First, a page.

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When to Buy Holiday Travel

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planeU.S. airlines are currently filling eight out of every ten seats, and this comes at a historically weak quarter. Airfares—thanks to fuel prices and reduced capacity—are much higher than they were last year at this time. And to make matters worse, the law of supply and demand will definitely not be in your favor this upcoming holiday season. There are, however, still ways to get a deal if you act quickly.

According to Priceline‘s Brian Ek, the main issue will be availability of tickets. Delta, American, Continental and United are all reducing 4th quarter flights. Thousands of seats that were available last holiday season no longer exist.

A recent study from Farecompare noted that for some of the most popular routes ticket prices are already up between 10 to 20 percent from last year. For a flight from New York to Los Angeles, purchased on October 12 for travel the Wednesday before Thanksgiving and returning the Sunday after the holiday, you will pay:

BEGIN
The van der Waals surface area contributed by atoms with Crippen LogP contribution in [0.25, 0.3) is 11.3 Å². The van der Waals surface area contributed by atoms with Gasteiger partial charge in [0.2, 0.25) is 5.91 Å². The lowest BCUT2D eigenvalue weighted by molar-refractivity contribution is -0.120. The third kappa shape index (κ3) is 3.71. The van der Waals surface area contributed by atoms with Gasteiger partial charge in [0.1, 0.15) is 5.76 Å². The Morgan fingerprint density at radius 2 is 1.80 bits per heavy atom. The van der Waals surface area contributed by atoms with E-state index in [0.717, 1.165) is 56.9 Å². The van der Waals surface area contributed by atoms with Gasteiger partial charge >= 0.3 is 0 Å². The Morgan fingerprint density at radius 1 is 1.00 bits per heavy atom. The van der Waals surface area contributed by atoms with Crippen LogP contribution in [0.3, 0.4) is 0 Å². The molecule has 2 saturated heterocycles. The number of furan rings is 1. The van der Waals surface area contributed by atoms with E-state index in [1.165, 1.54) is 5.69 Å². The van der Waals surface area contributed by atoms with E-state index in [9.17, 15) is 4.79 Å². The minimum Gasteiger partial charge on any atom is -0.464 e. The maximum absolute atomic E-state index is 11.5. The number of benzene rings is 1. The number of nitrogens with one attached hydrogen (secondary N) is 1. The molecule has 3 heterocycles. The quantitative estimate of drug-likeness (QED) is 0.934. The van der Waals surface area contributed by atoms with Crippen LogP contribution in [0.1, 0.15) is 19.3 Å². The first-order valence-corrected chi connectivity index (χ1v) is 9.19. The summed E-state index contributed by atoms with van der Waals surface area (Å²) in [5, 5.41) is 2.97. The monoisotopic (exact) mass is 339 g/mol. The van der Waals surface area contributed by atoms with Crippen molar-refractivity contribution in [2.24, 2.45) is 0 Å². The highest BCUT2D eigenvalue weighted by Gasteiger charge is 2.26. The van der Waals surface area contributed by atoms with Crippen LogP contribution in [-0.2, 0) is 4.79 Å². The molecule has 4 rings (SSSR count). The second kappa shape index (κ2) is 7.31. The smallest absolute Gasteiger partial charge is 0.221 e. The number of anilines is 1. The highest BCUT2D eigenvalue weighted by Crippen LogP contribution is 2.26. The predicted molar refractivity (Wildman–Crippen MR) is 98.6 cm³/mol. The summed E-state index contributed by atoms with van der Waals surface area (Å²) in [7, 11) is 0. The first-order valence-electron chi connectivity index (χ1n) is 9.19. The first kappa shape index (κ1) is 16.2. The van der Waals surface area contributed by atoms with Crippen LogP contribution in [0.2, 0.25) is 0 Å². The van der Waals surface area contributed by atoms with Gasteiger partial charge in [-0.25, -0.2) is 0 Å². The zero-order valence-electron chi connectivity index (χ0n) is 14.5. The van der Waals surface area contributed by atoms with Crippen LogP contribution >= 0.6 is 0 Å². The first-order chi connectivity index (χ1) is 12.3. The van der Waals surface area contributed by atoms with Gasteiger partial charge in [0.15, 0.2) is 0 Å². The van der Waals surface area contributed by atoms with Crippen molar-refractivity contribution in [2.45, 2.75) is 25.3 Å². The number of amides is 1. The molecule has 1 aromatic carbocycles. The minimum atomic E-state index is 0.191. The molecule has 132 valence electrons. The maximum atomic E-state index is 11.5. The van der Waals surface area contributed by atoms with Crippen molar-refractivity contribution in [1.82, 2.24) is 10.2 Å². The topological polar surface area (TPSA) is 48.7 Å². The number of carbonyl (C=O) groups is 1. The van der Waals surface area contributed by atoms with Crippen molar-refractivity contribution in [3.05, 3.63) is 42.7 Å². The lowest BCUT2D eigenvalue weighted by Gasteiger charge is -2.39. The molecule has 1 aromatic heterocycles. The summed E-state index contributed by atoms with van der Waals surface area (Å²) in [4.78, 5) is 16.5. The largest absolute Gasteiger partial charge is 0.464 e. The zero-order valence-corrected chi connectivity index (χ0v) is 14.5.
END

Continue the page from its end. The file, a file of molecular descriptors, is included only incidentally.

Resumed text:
• 14 percent more on American Airlines, up to $712 from $623
  • 19 percent more on Virgin American, up to $728 from $610
Orbitz also ran a study of the top ten destinations for Thanksgiving 2011 and their data had similar results. When compared to last year, they also saw a rise in ticket prices from two percent to 20 percent. But ticket prices did go down slightly for one of their top ten destinations, Chicago, where air fares are currently down 0.2 percent  and the average daily rate for a hotel is $154.94.
A recent airfare study by Kayak concluded that to secure the lowest fares for Thanksgiving 2011 you should purchase your ticket seven to eight weeks in advance.

But there are other ways to find savings.

There are great deals for travel to Europe and other international destinations during Thanksgiving – an “alternate Thanksgiving” if you will.

For example, you can fly to Paris from Los Angeles on American Airlines for Thanksgiving for $435, one way. And you can round trip from New York to London for $512 total.

And for some really good deals, travel during the dead weeks right after Thanksgiving and New Years. According to Hotwire, airfares during the first two weeks of December have been about 9 percent less on average for the past several years. In 2010, Dead Week fares were actually 11 percent cheaper than summer fares. We expect the same trend to occur this year.

For more holiday savings, check out:

By Lily J. Kosner for